November 16, 2020
The Centers for Medicare and Medicaid Services (CMS) have announced the 2021 increases in premiums, deductibles, and coinsurance amounts for the Medicare Part A and Medicare Part B programs. The increase in costs associated with Medicare are adjusted in accordance with the recent 1.3 percent Cost-of-Living Adjustment (COLA) announced by the Social Security Administration (SSA) for 2021.
Selecting Medicare coverage can be overwhelming, as there are multiple “Parts” and plans available. It’s important to get educated in order to choose coverage that best suits one’s unique healthcare and financial needs and avoid paying for coverage that will likely not be needed.
Simply put, Medicare Part A is often referred to as “Hospital Insurance” and generally covers inpatient hospital stays, care at skilled nursing facilities, hospice care, and home health care. Medicare Part B, or “Medical Insurance,” typically covers outpatient services, as well as durable medical equipment (DME), laboratory tests, and vaccinations.
In 2021, the standard monthly premium for Medicare Part B enrollees will be $148.50—an increase of $3.90 from $144.60 in 2020. This is a noticeable difference from last year, when the Part B premium increased by $9.10/month. For many Medicare recipients, there is no Medicare Part A monthly premium cost.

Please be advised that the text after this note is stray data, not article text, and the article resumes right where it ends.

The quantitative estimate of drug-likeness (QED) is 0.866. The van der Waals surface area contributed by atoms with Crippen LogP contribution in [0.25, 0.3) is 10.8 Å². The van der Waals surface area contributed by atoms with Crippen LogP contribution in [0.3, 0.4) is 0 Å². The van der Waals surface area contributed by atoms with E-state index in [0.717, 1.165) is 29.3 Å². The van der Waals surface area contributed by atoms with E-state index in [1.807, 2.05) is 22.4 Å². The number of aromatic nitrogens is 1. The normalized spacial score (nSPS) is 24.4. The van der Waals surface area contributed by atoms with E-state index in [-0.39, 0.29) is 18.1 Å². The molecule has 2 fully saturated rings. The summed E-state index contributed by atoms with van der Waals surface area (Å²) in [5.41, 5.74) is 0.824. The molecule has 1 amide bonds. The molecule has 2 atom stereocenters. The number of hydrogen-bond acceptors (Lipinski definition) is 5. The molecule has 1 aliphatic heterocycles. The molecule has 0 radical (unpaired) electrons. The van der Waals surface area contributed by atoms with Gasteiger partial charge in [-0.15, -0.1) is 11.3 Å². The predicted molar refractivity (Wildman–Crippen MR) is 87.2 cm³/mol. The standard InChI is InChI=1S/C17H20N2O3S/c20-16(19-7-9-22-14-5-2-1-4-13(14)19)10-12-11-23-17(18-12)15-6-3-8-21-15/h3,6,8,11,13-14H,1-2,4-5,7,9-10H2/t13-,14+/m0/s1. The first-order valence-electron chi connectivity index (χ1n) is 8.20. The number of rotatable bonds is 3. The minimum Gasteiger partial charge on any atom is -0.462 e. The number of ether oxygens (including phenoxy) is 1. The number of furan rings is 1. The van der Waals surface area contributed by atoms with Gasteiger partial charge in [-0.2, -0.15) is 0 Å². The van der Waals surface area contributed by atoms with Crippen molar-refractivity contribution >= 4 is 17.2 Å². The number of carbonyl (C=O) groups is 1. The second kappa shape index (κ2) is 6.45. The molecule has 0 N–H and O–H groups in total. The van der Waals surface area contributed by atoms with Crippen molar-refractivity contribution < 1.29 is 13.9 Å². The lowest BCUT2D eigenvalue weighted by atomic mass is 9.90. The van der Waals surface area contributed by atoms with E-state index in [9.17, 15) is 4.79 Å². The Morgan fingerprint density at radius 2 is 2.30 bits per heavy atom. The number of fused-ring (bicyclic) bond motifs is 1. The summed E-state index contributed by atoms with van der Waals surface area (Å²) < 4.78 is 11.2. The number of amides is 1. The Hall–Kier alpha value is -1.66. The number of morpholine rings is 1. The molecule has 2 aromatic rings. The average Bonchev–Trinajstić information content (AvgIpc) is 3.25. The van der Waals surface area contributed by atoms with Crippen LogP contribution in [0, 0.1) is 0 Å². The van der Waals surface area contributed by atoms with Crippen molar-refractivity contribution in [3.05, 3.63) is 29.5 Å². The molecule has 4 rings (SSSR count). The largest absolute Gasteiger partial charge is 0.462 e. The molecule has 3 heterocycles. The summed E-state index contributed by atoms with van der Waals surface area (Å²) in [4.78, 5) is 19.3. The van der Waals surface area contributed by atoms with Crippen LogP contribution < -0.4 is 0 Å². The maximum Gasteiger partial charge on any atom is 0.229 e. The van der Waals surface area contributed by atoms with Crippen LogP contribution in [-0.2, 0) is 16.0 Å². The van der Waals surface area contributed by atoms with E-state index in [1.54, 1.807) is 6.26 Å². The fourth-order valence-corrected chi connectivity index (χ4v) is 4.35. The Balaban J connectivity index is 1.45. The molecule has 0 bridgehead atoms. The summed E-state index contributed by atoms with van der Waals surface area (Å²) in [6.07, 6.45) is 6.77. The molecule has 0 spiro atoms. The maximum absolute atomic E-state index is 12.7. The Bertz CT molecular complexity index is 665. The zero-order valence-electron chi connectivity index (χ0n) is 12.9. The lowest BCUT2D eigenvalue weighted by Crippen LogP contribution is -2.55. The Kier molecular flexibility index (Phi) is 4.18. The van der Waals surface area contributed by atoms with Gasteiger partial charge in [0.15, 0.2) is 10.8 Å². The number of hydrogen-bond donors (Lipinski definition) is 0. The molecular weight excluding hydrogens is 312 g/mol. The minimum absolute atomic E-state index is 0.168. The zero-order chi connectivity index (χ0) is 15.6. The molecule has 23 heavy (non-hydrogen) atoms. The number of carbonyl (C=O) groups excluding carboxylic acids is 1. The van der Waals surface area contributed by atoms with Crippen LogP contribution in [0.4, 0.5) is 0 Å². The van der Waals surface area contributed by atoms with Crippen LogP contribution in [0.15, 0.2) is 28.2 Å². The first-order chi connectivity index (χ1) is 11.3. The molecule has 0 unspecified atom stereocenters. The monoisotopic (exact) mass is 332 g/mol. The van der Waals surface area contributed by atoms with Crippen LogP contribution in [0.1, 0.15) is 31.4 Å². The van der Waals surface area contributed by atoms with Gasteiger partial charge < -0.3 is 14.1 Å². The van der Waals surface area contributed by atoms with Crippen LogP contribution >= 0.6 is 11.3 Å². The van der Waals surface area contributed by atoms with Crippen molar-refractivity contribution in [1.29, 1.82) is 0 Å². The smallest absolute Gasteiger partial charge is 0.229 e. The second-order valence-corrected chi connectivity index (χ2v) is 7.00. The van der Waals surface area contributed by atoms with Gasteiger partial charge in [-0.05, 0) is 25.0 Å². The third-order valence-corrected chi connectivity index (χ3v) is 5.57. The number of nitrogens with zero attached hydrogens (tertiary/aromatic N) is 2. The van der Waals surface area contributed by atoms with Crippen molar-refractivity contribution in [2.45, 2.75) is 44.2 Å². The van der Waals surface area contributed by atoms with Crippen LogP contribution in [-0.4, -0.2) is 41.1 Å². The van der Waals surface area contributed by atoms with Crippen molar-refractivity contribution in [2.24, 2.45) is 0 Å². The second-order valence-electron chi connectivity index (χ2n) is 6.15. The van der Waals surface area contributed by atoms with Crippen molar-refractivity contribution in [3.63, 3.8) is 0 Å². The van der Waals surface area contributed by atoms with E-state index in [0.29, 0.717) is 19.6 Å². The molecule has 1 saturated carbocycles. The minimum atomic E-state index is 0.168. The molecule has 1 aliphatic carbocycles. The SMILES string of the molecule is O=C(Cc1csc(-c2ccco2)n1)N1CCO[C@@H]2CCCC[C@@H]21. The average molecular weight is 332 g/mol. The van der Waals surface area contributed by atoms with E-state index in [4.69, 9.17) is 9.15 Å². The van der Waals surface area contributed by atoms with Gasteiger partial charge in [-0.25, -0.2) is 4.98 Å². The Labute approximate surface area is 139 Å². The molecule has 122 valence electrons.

Medicare’s Open Enrollment period is now underway, and will end on December 7th. If you qualify for Medicare, this is an important opportunity for you to review your coverage options and select a Plan that best suits your needs. Please note that even if you already have Medicare coverage, your health/financial status may have changed, or there may be new Plans available in your area that are a better fit for you going forward.
If you have questions about this topic or would like assistance selecting a Medicare Plan, please feel free to reach out to us; you may also contact our Medicare Advocacy team at Aevo Insurance Services, or visit https://www.medicare.gov/.
Nothing in this post is intended as advice or a suggestion to elect or not elect to claim benefits of any kind, including Social Security benefits, nor is it intended as financial advice in any way. The decision to claim benefits is a personal one that is contingent upon each individual’s unique circumstances.